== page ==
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The short answer to this question is that the midrashim read history backwards. That is, since we know, for example, that Yishmael is not chosen over Yitzchak to be the "carrier" of God's blessing and promise to Avraham, the author of the midrash assumes that there must have been something undeserving in him or he must have done something wrong. Therefore, ...


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Like Avi said, this is called an Asmachta (אסמכתא), usually translated as "hints." The Talmud uses these is many cases, both for laws which are DeOraita (mentioned in the Torah) and DeRabbannan (rabbinic). For the DeOraita, the hint is used a memory device to remember the law. For the DeRabbannan, the are several opinions why the rabbis did this. Some ...


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Rabbi Menashe Klein writes in his מגיד משנה, that the houses of both the righteous and the sinners (whether tattlers or misers) can be afflicted with צרעת. Whether treasure will be found depends on whether or not the owner is righteous. Onlookers would have no way of knowing whether the צרעת has come to punish or to reward. That way, the sinner would be ...


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When we learned the parsha our rav explained that there are different reasons for a house getting tzora'as. The reason of lashon hara is as specified by the Rambam shown in the question is only one of the possibilities. Another possibility is that it comes to punish stinginess See link In identifying the reason that Tzoraas came upon a person’s house, ...


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R' Tzvi Hirsch Chayos in Mavo HaTalmud writes about various midrashic methodologies employed by Chazal in the Gemara and Midrash. In the twenty-first chapter, he discusses this tendency to identify a person mentioned in Tanach with someone else in Tanach, or to equate two names as belonging to the same person (e.g. "הוא מלאכי הוא עזרא"). Chayos treats this ...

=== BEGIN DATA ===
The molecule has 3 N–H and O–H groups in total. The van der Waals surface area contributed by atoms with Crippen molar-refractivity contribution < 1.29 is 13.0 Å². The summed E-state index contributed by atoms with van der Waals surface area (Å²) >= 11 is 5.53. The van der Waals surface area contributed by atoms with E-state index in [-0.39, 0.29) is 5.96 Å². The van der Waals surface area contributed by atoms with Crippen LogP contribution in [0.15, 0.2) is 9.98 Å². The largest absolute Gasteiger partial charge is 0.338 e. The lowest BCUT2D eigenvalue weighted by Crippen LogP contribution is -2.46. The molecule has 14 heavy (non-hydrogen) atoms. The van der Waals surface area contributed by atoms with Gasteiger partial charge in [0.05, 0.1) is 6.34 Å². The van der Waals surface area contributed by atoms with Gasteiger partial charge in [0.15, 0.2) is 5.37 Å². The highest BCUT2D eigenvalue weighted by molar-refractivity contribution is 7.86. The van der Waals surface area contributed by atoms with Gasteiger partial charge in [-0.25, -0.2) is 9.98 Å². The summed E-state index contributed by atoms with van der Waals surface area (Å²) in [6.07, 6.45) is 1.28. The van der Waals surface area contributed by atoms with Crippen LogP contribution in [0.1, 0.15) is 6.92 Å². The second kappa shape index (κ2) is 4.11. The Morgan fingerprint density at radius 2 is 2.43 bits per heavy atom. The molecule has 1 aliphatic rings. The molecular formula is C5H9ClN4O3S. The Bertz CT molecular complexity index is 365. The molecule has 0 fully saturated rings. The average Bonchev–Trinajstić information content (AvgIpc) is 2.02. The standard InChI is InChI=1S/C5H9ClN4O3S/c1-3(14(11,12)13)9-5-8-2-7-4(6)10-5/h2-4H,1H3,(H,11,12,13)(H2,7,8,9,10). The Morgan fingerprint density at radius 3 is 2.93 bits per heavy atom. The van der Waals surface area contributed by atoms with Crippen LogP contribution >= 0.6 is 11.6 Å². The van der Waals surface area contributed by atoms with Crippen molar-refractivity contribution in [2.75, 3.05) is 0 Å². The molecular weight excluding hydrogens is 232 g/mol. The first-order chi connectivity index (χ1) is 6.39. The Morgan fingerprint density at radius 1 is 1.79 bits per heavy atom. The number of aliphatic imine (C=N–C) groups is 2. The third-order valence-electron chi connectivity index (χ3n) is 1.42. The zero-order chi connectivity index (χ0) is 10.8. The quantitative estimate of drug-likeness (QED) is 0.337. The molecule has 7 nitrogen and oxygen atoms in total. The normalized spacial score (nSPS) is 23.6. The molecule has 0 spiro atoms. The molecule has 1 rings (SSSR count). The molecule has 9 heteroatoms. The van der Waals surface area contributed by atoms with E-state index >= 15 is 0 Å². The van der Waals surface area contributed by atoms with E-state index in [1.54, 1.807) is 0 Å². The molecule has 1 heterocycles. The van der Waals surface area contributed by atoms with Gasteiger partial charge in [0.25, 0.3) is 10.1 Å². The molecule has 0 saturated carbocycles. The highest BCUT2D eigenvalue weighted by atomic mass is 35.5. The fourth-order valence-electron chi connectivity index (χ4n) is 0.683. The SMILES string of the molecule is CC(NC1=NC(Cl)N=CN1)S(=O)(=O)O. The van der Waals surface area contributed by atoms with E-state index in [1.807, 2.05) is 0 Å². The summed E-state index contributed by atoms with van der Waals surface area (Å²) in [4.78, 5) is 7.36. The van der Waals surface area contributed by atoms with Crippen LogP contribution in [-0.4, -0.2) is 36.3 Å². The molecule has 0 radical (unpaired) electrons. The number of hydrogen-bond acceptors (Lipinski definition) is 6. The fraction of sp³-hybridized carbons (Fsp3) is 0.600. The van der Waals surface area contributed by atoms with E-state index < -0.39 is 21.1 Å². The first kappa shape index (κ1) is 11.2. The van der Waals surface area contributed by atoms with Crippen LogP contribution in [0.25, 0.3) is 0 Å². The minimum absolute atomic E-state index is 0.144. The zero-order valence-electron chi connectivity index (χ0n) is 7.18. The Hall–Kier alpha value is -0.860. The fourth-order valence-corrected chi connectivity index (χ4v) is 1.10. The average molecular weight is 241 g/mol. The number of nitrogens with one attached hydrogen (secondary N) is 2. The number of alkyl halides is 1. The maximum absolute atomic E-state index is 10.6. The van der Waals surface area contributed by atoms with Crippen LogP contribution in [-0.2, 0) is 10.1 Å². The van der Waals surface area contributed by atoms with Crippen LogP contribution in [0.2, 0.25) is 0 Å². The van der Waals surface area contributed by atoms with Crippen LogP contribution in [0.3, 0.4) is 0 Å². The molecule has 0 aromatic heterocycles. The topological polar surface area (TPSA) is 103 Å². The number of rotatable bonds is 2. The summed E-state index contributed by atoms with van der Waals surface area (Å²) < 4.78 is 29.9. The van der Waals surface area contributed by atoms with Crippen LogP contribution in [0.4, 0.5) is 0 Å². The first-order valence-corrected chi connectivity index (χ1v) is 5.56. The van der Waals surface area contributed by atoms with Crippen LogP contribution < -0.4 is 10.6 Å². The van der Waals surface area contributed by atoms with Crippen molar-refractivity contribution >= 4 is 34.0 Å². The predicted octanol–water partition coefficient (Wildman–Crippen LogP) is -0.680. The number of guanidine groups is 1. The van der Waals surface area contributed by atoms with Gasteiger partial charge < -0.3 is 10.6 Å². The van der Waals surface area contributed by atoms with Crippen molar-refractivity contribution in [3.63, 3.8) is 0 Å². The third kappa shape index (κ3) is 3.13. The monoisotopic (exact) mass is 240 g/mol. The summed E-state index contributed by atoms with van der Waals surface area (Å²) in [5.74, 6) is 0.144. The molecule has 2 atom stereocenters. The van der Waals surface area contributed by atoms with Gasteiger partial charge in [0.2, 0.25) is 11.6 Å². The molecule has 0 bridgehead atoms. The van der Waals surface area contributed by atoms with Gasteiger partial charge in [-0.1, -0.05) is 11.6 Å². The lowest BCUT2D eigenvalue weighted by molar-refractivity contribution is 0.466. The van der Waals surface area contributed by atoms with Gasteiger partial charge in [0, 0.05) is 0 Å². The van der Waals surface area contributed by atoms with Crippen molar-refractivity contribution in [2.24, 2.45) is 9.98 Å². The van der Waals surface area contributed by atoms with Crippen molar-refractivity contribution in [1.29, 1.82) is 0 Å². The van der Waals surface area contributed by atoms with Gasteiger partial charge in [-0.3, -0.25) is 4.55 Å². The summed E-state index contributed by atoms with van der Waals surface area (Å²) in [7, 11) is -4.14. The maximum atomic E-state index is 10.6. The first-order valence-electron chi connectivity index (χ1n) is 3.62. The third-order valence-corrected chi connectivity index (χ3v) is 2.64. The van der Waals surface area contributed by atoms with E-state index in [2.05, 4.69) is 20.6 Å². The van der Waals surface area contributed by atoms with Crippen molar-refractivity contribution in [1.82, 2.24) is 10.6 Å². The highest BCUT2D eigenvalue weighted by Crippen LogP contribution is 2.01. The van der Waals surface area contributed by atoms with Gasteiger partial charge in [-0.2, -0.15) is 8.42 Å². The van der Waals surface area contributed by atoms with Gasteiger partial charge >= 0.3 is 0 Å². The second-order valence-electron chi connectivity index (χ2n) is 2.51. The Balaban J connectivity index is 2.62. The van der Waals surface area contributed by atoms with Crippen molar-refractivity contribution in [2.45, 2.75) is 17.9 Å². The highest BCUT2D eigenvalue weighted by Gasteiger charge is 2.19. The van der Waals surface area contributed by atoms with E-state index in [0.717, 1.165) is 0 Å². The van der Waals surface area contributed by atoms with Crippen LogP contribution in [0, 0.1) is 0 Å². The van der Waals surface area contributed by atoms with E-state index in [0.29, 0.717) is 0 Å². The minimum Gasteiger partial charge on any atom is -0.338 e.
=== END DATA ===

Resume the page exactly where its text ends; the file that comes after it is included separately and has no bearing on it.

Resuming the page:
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The reason why Moses mouth got burned was to atone for the milk of the non jewish women that touched his tongue. His hand did not get burned because it did not require atonement. I saw this in some book, i think Vedibarta Bam.


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I can't give you all sources, but a brief summary of the Rambam: The Rambam discusses two types of derashos. In his Introduction to the Talmud, the Rambam discusses derashos in which the halacha is not in dispute, just the scriptural source is - the drasha is merely an attempt to identify the source, and the halacha preceded the source. An example is the ...


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I have a secondary source reference for you from Mircea Eliade's 'Cosmos and History', Bollingen, 1959, p 17: According to the Syrian Book of the Cave of Treasures, Adam was created at the center of the earth, at the same spot where the Cross of Christ was later to be set up. The same traditions have been preserved by Judaism. The Jewish apocalypse ...


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Targum Pseudo Jonathan to Genesis 2:15 - ודבר השם אלקים ית אדם מן טור פולחנא אתר דאתבריא מתמן ואשריה בגינוניתא דעדן...‏ And God took Adam from the mountain of worship, the place from which he was created, and put him in the Garden of Eden Pirush Yonatan says this refers to mount Moriah, the Temple Mount Targum on Chronicles II 3:1 describing ...


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The Gemara in Sanhedrin 38(a-b) says: אמר רב אושעיא משמיה דרב: אדם הראשון גופו מבבל, וראשו מארץ ישראל, ואבריו משאר ארצות, עגבותיו א"ר אחא מאקרא דאגמא Adam's body was created from earth of Babel (which is why it is so low - the depression was created by molding his body), his head from the land of Israel, his limbs from all other countries, etc. ...


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In the 'Litvish' genre, you can't go wrong with Be'er Yosef. It's easier to read than Hirsch, and slightly longer than classic Likkutim such Maayoneh Shel Torah, Gra, Gan Ravah, Apirion, etc. Lekach Tov is always a classic, too, especially if you're looking for one with a bit of a lesson.



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